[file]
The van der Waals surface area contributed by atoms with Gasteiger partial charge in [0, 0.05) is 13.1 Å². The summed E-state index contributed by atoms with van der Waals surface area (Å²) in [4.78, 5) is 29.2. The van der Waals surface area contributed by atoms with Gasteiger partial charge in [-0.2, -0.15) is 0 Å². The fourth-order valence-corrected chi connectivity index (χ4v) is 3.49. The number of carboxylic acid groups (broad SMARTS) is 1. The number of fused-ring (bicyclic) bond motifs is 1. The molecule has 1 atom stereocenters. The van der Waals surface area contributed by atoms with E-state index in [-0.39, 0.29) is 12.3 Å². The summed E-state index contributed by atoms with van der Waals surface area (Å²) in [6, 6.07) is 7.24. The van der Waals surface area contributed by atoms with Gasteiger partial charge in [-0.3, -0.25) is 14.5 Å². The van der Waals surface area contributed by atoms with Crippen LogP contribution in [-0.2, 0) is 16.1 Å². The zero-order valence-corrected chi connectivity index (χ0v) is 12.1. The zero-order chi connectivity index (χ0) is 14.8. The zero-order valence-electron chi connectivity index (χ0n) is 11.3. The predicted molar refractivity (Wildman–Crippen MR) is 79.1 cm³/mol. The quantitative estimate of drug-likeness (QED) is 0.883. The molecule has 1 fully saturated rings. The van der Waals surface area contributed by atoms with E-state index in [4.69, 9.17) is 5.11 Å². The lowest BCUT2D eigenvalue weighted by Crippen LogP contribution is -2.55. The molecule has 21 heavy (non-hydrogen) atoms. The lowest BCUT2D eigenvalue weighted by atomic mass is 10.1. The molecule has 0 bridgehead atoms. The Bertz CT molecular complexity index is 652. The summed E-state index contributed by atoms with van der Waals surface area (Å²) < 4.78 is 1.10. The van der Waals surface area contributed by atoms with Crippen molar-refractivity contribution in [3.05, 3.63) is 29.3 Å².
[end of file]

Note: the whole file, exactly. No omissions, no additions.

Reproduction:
The van der Waals surface area contributed by atoms with Gasteiger partial charge in [0, 0.05) is 13.1 Å². The summed E-state index contributed by atoms with van der Waals surface area (Å²) in [4.78, 5) is 29.2. The van der Waals surface area contributed by atoms with Gasteiger partial charge in [-0.2, -0.15) is 0 Å². The fourth-order valence-corrected chi connectivity index (χ4v) is 3.49. The number of carboxylic acid groups (broad SMARTS) is 1. The number of fused-ring (bicyclic) bond motifs is 1. The molecule has 1 atom stereocenters. The van der Waals surface area contributed by atoms with E-state index in [-0.39, 0.29) is 12.3 Å². The summed E-state index contributed by atoms with van der Waals surface area (Å²) in [6, 6.07) is 7.24. The van der Waals surface area contributed by atoms with Gasteiger partial charge in [-0.3, -0.25) is 14.5 Å². The van der Waals surface area contributed by atoms with Crippen LogP contribution in [-0.2, 0) is 16.1 Å². The zero-order valence-corrected chi connectivity index (χ0v) is 12.1. The zero-order chi connectivity index (χ0) is 14.8. The zero-order valence-electron chi connectivity index (χ0n) is 11.3. The predicted molar refractivity (Wildman–Crippen MR) is 79.1 cm³/mol. The quantitative estimate of drug-likeness (QED) is 0.883. The molecule has 1 fully saturated rings. The van der Waals surface area contributed by atoms with E-state index in [4.69, 9.17) is 5.11 Å². The lowest BCUT2D eigenvalue weighted by Crippen LogP contribution is -2.55. The molecule has 21 heavy (non-hydrogen) atoms. The lowest BCUT2D eigenvalue weighted by atomic mass is 10.1. The molecule has 0 bridgehead atoms. The Bertz CT molecular complexity index is 652. The summed E-state index contributed by atoms with van der Waals surface area (Å²) < 4.78 is 1.10. The van der Waals surface area contributed by atoms with Crippen molar-refractivity contribution in [3.05, 3.63) is 29.3 Å².